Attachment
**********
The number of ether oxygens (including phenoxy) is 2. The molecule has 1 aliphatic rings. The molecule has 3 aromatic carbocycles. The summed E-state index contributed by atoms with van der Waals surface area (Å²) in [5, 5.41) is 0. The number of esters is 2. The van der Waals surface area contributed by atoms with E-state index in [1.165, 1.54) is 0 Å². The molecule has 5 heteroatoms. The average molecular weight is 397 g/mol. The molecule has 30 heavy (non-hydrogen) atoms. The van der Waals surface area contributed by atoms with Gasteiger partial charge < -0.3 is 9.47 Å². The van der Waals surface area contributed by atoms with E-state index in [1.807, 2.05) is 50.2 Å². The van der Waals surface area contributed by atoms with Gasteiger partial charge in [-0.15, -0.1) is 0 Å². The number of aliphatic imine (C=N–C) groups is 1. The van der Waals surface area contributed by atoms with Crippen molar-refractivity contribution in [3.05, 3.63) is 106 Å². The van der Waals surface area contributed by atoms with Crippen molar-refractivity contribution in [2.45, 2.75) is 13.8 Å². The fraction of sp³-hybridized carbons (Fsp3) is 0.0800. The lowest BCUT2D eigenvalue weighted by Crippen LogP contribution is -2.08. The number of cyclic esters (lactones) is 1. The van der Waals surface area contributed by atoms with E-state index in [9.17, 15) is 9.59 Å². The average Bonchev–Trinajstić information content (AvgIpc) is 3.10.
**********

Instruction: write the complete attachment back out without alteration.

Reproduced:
The number of ether oxygens (including phenoxy) is 2. The molecule has 1 aliphatic rings. The molecule has 3 aromatic carbocycles. The summed E-state index contributed by atoms with van der Waals surface area (Å²) in [5, 5.41) is 0. The number of esters is 2. The van der Waals surface area contributed by atoms with E-state index in [1.165, 1.54) is 0 Å². The molecule has 5 heteroatoms. The average molecular weight is 397 g/mol. The molecule has 30 heavy (non-hydrogen) atoms. The van der Waals surface area contributed by atoms with Gasteiger partial charge < -0.3 is 9.47 Å². The van der Waals surface area contributed by atoms with E-state index in [1.807, 2.05) is 50.2 Å². The van der Waals surface area contributed by atoms with Gasteiger partial charge in [-0.15, -0.1) is 0 Å². The number of aliphatic imine (C=N–C) groups is 1. The van der Waals surface area contributed by atoms with Crippen molar-refractivity contribution in [3.05, 3.63) is 106 Å². The van der Waals surface area contributed by atoms with Crippen molar-refractivity contribution in [2.45, 2.75) is 13.8 Å². The fraction of sp³-hybridized carbons (Fsp3) is 0.0800. The lowest BCUT2D eigenvalue weighted by Crippen LogP contribution is -2.08. The number of cyclic esters (lactones) is 1. The van der Waals surface area contributed by atoms with E-state index in [9.17, 15) is 9.59 Å². The average Bonchev–Trinajstić information content (AvgIpc) is 3.10.